Nick Douglas, an American musician and composer, is working as a pianist in a hotel restaurant in Havana when Mal Mallabee and his wife Lorna invite him to their table. Mallabee, who is confined to a wheelchair as the result of a boating accident, has just returned from consultations about his condition in the U.S. Unknown to Nick and Lorna, Mallabee, a wealthy plantation owner and businessman, engaged a private detective, Rivero, to follow Lorna during his absence and is aware that she and Nick are engaged in an affair. Mallabee compliments Nick on his music then invites him to come to his plantation for a weekend fiesta featuring Cuban music. The next day, Mallabee and Lorna drive to their luxurious hacienda and are welcomed by his manservant, Manuel Valdes, and Valdes' wife Fina. Lorna, who has long been unhappy in her marriage, asks for a divorce and Mallabee agrees, but only if she will renounce all financial claims upon him and his companies. When Lorna refuses, Mallabee tells her she will just have to "wait around until he dies." Later, on the Mallabees' beach, Valdes, who is enamored with Lorna, shows her a hut he has built for her, then beats up an innocent fisherman who dares to speak to her. On the weekend, Nick arrives by bus from Havana, followed by Rivero. At the estate, when Nick and Lorna are alone, he asks her why she never told him that her husband is paralyzed. Nick is uncomfortable with both Mallabee's condition and Lorna's deception and wants to end their affair. Meanwhile, Rivero is showing Mallabee movies he has taken of Nick and Lorna together in different areas of Havana. That evening, Mallabee continues his tense cat-and-mouse game with Nick and Lorna and later, during the night, when Nick and Lorna meet on the beach, she tells Nick that she is sure that Mallabee knows about their affair. Although Nick agrees, they retire to her beach hut. Meanwhile, Mallabee places Rivero’s film in his safe with a note stating that, should his death result from other than natural causes, the film should be given to the police. The next day, Nick, Lorna and Mallabee go fishing on his launch and Mallabee attempts to recreate the crash that caused his paralysis. Because Lorna was at the wheel, Mallabee blames her for his condition. Nick grabs the wheel from Mallabee just in time to prevent the boat crashing onto rocks. Back at the mansion, Nick asks Lorna to leave with him. When Lorna agrees, Nick apologetically informs Mallabee of their decision. Mallabee then summons Lorna and, in front of Nick, tells her that, if she stays with him, she will shortly inherit twenty million dollars as his doctors have informed him that he will die within ninety days. If Lorna leaves, he will divorce her on grounds impossible to contest. Faced with this choice, Lorna tells the disillusioned Nick that she loves him, but will stay with her husband. Unable to return to Havana until after the fiesta, Nick joins the happy throngs. Mallabee is in his wheelchair at the side of his swimming pool, when he suggests to Lorna that perhaps the story about his imminent death was not true and that he simply wanted to humiliate her in front of Nick. Lorna reacts by saying that she hates him and wishes he were dead. The still-infatuated Valdes overhears this, rushes past Lorna and pushes Mallabee into the pool, then forcibly drowns him. Lorna runs to the fiesta and tells Nick she now wants to leave with him. However, the police arrive and ask them both to return to the mansion, where Mallabee's body and Rivero’s film have been discovered. The film implicates Nick and Lorna in Mallabee's murder, although both claim to have been at the fiesta at the time of his death. Lorna then accuses Valdes, who confesses to having killed Mallabee. After Fina charges Lorna with having incited her husband to kill Mallabee, Nick becomes uncertain of Lorna’s role in her husband’s death and leaves her. Lorna runs after him, but is followed by Fina, who stabs her to death. Later, Nick, now a wiser man, resumes his musical career.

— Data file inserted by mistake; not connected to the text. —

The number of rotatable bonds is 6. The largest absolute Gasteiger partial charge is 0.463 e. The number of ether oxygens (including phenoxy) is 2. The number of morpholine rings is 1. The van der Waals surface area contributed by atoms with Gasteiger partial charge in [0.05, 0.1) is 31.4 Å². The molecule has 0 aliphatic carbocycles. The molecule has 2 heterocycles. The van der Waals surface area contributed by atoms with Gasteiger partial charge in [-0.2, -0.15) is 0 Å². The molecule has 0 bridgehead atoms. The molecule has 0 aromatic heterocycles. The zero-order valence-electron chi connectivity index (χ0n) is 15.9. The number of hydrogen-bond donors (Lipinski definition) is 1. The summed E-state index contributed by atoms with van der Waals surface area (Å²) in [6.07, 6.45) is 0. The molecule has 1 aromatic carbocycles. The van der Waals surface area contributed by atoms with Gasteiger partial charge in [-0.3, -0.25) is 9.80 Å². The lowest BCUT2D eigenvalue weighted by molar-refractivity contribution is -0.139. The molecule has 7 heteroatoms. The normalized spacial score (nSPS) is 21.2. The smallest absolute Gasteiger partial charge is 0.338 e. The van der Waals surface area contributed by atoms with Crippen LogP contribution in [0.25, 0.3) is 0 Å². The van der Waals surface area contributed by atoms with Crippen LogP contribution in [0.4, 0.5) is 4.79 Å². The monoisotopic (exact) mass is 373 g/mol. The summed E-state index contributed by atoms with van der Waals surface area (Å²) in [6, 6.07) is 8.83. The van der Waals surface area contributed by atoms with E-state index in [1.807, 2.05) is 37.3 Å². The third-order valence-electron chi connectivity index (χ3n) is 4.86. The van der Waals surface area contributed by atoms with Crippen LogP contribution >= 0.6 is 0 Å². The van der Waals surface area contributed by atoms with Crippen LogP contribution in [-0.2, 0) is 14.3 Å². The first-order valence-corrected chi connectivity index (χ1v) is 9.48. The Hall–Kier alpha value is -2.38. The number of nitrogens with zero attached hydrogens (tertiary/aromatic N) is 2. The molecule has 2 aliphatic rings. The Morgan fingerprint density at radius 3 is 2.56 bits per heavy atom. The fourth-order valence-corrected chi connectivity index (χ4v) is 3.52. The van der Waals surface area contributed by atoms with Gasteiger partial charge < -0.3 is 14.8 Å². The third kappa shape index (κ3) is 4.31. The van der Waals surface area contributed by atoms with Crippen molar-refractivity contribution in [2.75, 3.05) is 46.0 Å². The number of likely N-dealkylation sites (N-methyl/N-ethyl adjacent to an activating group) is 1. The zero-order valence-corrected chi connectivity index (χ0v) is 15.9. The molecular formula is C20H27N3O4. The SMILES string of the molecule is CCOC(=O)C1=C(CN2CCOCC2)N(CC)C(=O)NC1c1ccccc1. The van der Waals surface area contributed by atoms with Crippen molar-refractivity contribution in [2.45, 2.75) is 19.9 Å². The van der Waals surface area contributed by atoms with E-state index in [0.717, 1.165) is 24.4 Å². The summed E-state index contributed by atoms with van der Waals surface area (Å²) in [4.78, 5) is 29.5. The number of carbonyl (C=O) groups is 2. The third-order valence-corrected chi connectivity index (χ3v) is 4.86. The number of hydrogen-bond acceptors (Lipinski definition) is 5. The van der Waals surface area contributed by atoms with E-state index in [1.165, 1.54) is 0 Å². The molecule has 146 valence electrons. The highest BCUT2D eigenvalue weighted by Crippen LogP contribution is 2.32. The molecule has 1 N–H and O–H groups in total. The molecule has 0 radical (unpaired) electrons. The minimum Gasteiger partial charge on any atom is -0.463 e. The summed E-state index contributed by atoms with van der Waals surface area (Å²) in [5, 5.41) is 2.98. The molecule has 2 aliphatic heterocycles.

+

Legend
Viewed by AFI
Partially Viewed
Offscreen Credit
Name Occurs Before Title
AFI Life Achievement Award

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The American Film Institute is grateful to Sir Paul Getty KBE and the Sir Paul Getty KBE Estate for their dedication to the art of the moving image and their support for the AFI Catalog of Feature Films and without whose support AFI would not have been able to achieve this historical landmark in this epic scholarly endeavor.